Virtual Mentor. November 2011, Volume 13, Number 11: 843-845.
About the Contributors
Theme issue: Health Reform and the Practicing Physician
Valarie Blake, JD, MA, is a senior research associate for the American Medical Association Council on Ethical and Judicial Affairs in Chicago. Ms. Blake completed the Cleveland Fellowship in Advanced Bioethics, received her law degree with a certificate in health law and concentrations in bioethics and global health from the University of Pittsburgh School of Law, and obtained a masterís degree in bioethics from Case Western Reserve University. Her research focuses on ethical and legal issues in assisted reproductive technology and reproductive tissue transplants, as well as regulatory issues in research ethics.
Michael F. Cannon, MA, JM, is director of health policy studies at the Cato Institute in Washington, D.C., and co-author of Healthy Competition: What’s Holding Back Health Care and How to Free It.
Eugene B. Cone is a third-year medical student at Warren Alpert Medical School of Brown University in Providence, Rhode Island. His interests include legislation, medical policy, and research projects ranging from the proper role of transfusions in treating critically ill trauma patients to the outcomes of total wrist arthroplasty. He received a BA in biology from Harvard University, writing an honors thesis examining the biochemical effects of cooking on meat and their role in human evolution.
Lizz Esfeld is a second-year student at DePaul University College of Law in Chicago. She graduated from Truman State University with a degree in biology. She worked as an intern for the American Medical Association Council on Ethical and Judicial Affairs in summer 2011.
Todd Ferguson, PhD, is a research associate for the American Medical Associationís Ethics Resource Center in Chicago, where he directs the AMAís Online Fellowship in Physician Ethics and Professionalism. His research interests include social justice issues and the value of decency in the design, development, and implementation of health care services. He earned his PhD from Purdue University and is coeditor of Restoring Hope: Decent Care in the Midst of HIV/AIDS (2008).
Jack P. Freer, MD, is a professor of medicine, clinical professor of social and preventive medicine, and chief of the Division of Palliative Medicine at the University at Buffalo (SUNY) in New York. Dr. Freer is certified in hospice and palliative medicine, and his primary area of academic interest is communication skills.
Lisa M. Gangarosa, MD, is a professor of medicine at the University of North Carolina at Chapel Hill School of Medicine. Her research interests include gastrointestinal malignancies and therapeutic endoscopy.
Vivian Ho, PhD, is the James A. Baker III Institute Chair in Health Economics and a professor in the Department of Economics at Rice University, as well as a professor in the Department of Medicine at Baylor College of Medicine, in Houston, Texas. She has served on the Board of Scientific Counselors for the National Center for Health Statistics and the National Institutes of Healthís Health Services Organization and Delivery study section. She is also a founding board member of the American Society of Health Economists. Her research examines the effects of economic incentives and regulations on the quality and cost of health care.
Thomas S. Huddle, MD, PhD, is a professor of medicine in the Division of General Internal Medicine at the University of Alabama at Birmingham School of Medicine and the Birmingham VA Medical Center. He is trained in the history of medicine and writes about medical education, medical professionalism, and medical ethics.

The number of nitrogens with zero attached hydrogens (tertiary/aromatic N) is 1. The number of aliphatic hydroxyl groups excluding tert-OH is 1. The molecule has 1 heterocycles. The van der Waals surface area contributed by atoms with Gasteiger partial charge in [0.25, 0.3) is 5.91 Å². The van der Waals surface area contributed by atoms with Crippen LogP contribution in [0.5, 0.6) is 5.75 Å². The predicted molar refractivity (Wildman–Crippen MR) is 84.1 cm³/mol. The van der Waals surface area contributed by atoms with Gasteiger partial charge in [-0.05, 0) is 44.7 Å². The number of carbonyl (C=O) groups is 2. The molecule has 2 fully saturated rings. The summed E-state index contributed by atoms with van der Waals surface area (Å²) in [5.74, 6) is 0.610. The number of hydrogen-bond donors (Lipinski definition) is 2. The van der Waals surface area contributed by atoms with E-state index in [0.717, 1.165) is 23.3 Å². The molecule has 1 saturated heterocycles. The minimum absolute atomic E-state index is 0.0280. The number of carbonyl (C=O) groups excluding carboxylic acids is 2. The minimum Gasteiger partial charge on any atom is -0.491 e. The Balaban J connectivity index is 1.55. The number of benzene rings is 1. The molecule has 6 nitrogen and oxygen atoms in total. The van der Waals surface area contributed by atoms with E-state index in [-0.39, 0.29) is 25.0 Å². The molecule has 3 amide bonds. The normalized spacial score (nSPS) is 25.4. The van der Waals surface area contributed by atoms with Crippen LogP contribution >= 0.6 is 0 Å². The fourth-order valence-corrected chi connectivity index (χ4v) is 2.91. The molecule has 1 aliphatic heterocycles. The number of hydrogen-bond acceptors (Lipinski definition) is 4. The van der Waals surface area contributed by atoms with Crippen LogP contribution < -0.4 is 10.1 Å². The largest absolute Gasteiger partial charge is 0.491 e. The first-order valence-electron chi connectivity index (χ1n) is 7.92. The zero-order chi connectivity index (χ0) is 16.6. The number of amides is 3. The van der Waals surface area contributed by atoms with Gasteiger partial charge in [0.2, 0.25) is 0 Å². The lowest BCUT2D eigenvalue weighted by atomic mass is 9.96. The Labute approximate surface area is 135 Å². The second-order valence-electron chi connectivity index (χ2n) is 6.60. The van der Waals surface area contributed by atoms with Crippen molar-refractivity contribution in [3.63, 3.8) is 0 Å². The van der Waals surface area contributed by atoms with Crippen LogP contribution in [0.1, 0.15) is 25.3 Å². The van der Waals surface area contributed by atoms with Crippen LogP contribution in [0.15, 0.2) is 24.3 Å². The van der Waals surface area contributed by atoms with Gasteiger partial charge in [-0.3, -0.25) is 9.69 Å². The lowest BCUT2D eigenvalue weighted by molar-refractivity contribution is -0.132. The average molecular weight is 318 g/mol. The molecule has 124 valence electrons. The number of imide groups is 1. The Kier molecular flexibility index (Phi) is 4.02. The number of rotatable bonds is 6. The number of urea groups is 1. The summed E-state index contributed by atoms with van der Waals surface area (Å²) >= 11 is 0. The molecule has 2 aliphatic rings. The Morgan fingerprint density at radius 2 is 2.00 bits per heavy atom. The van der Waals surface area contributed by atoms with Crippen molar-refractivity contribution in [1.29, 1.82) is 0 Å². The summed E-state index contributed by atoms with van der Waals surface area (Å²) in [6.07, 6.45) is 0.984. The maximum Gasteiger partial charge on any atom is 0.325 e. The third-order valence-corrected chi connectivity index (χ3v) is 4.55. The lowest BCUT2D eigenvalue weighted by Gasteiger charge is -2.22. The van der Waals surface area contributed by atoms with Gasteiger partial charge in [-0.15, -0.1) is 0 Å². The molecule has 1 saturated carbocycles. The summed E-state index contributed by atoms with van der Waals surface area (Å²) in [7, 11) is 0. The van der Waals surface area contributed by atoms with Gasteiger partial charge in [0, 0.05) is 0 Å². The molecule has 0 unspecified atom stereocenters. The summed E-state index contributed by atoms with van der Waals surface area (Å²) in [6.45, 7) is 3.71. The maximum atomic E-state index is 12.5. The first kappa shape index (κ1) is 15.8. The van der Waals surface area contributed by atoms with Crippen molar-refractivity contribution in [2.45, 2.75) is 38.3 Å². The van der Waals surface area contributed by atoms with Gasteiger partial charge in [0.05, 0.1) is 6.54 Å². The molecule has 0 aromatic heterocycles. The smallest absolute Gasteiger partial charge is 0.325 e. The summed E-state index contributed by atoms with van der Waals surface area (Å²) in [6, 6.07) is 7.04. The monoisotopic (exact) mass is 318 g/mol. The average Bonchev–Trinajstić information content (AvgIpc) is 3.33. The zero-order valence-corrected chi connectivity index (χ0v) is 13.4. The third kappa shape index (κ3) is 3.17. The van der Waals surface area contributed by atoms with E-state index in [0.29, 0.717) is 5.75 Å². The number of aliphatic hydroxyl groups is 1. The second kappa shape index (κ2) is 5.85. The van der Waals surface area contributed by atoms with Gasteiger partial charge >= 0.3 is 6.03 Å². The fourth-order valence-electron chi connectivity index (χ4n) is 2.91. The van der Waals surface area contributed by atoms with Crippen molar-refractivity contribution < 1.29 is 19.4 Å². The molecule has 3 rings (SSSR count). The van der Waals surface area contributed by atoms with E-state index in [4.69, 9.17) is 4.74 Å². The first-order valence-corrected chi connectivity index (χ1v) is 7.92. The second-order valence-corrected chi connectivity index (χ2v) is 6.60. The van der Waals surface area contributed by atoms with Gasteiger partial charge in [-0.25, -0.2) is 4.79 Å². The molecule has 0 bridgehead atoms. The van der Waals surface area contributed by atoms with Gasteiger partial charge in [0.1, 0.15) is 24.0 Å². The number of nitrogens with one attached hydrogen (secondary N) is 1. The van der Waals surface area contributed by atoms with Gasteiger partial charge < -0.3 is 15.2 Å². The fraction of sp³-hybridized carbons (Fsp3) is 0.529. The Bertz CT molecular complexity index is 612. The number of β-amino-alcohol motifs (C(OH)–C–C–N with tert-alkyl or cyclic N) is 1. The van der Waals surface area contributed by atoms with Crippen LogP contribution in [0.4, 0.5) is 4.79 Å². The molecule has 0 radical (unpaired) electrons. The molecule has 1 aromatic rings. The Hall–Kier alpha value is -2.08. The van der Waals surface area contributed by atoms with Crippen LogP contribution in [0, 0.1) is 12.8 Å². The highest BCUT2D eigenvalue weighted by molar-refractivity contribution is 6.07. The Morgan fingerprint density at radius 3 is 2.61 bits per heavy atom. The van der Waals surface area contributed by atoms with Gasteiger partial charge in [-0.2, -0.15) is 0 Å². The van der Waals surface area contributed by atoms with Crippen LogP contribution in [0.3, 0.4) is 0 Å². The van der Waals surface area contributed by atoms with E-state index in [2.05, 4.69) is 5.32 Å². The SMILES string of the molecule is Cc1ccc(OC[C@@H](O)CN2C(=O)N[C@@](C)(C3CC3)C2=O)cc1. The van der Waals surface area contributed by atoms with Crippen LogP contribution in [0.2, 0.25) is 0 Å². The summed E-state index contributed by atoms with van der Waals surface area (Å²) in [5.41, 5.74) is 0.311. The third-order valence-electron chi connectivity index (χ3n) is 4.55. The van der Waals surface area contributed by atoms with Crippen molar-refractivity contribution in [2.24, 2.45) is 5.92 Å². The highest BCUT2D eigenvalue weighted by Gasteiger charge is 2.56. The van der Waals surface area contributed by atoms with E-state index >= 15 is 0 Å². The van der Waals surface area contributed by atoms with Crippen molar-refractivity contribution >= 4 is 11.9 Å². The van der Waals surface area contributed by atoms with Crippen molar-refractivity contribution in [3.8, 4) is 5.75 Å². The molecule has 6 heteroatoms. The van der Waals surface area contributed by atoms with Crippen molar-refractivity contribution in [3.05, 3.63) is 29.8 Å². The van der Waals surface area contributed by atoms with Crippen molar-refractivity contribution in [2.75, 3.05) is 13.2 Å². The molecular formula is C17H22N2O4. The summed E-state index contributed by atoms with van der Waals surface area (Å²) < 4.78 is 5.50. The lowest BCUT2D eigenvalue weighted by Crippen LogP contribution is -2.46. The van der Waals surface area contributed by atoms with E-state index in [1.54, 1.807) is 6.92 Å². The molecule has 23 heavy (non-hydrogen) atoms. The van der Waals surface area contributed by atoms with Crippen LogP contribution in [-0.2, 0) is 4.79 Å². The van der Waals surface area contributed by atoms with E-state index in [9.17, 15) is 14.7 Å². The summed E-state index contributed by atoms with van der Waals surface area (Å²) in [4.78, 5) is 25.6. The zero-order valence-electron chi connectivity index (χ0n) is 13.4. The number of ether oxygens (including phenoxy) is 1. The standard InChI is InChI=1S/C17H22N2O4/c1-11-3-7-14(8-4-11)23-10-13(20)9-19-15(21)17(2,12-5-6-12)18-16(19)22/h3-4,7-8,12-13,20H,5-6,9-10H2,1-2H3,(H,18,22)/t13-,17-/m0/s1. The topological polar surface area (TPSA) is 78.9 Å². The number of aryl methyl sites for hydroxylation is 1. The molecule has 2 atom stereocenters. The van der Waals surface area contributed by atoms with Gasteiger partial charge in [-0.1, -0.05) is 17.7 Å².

Audiey C. Kao, MD, PhD, is vice president of the ethics group at the American Medical Association in Chicago.
Allan Loup is a law student at Washington University in St. Louis and was an intern with the American Medical Association Council on Ethical and Judicial Affairs in summer 2011.
Kristina (Kiki) L. Maletz, MD, is a first-year resident in radiation oncology at the University of Rochester in New York. She received her MD degree from Columbia University College of Physicians and Surgeons and completed her internship at Scripps Mercy Hospital in San Diego, California.
Robert Martensen, MD, PhD, is the author of A Life Worth Living: A Doctor’s Reflections on Illness in a High-Tech Era (Farrar, Straus, & Giroux, 2008) and co-editor of Surgical Palliative Care: A Resident’s Guide (American College of Surgeons, 2009). He is a lecturer at Harvard Medical School in Boston.
Thomas J. Nasca, MD, is chief executive officer of the Accreditation Council for Graduate Medical Education (ACGME) in Chicago and professor of medicine at Jefferson Medical College in Philadelphia.
Scott M. Palyo, MD, is a child and adolescent psychiatrist in private practice in New York. He is a member of the American Medical Association, the American Psychiatric Association, and the American Academy of Child and Adolescent Psychiatry, of which he is also a board member and co-chair of advocacy for the New York district. In 2011, Dr. Palyo completed his stint with Senator Debbie Stabenow in Washington, D.C., as AACAPís Irving Berlin, MD Congressional Fellow.
Gordon H. Smith, JD, is executive vice president of the Maine Medical Association, which he has served in one capacity or another since 1979. He is a graduate of the University of Maine and Boston College Law School. He is chairman of the board of Quality Counts, a regional quality improvement collaborative in Maine, and was formerly chair of the American Society of Medical Association Counsel.
Randy Wexler, MD, MPH, is an associate professor of family medicine at The Ohio State University in Columbus. He received his MD from Wright State University and his MPH from The Ohio State University. His research interests include improved blood-pressure control and health system change.
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